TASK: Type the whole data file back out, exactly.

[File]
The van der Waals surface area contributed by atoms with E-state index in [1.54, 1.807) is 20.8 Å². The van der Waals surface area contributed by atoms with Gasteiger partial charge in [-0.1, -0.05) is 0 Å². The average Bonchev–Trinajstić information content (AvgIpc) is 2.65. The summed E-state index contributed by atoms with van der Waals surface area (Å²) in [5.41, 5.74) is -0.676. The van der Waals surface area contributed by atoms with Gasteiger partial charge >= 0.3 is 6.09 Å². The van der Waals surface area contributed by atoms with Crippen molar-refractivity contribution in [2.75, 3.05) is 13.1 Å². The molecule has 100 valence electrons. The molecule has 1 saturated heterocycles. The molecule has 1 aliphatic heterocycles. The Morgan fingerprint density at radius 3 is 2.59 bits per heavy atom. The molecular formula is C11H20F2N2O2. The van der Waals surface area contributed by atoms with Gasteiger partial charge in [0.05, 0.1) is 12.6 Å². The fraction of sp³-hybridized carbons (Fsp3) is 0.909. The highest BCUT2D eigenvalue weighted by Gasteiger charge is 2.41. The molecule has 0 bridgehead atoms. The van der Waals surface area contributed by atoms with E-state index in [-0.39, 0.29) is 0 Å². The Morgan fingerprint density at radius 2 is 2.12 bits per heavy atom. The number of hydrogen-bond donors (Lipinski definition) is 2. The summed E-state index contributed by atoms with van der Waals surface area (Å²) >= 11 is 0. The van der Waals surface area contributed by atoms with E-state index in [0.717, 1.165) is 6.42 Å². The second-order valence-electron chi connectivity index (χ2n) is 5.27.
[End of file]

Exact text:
The van der Waals surface area contributed by atoms with E-state index in [1.54, 1.807) is 20.8 Å². The van der Waals surface area contributed by atoms with Gasteiger partial charge in [-0.1, -0.05) is 0 Å². The average Bonchev–Trinajstić information content (AvgIpc) is 2.65. The summed E-state index contributed by atoms with van der Waals surface area (Å²) in [5.41, 5.74) is -0.676. The van der Waals surface area contributed by atoms with Gasteiger partial charge >= 0.3 is 6.09 Å². The van der Waals surface area contributed by atoms with Crippen molar-refractivity contribution in [2.75, 3.05) is 13.1 Å². The molecule has 100 valence electrons. The molecule has 1 saturated heterocycles. The molecule has 1 aliphatic heterocycles. The Morgan fingerprint density at radius 3 is 2.59 bits per heavy atom. The molecular formula is C11H20F2N2O2. The van der Waals surface area contributed by atoms with Gasteiger partial charge in [0.05, 0.1) is 12.6 Å². The fraction of sp³-hybridized carbons (Fsp3) is 0.909. The highest BCUT2D eigenvalue weighted by Gasteiger charge is 2.41. The molecule has 0 bridgehead atoms. The van der Waals surface area contributed by atoms with E-state index in [-0.39, 0.29) is 0 Å². The Morgan fingerprint density at radius 2 is 2.12 bits per heavy atom. The number of hydrogen-bond donors (Lipinski definition) is 2. The summed E-state index contributed by atoms with van der Waals surface area (Å²) >= 11 is 0. The van der Waals surface area contributed by atoms with E-state index in [0.717, 1.165) is 6.42 Å². The second-order valence-electron chi connectivity index (χ2n) is 5.27.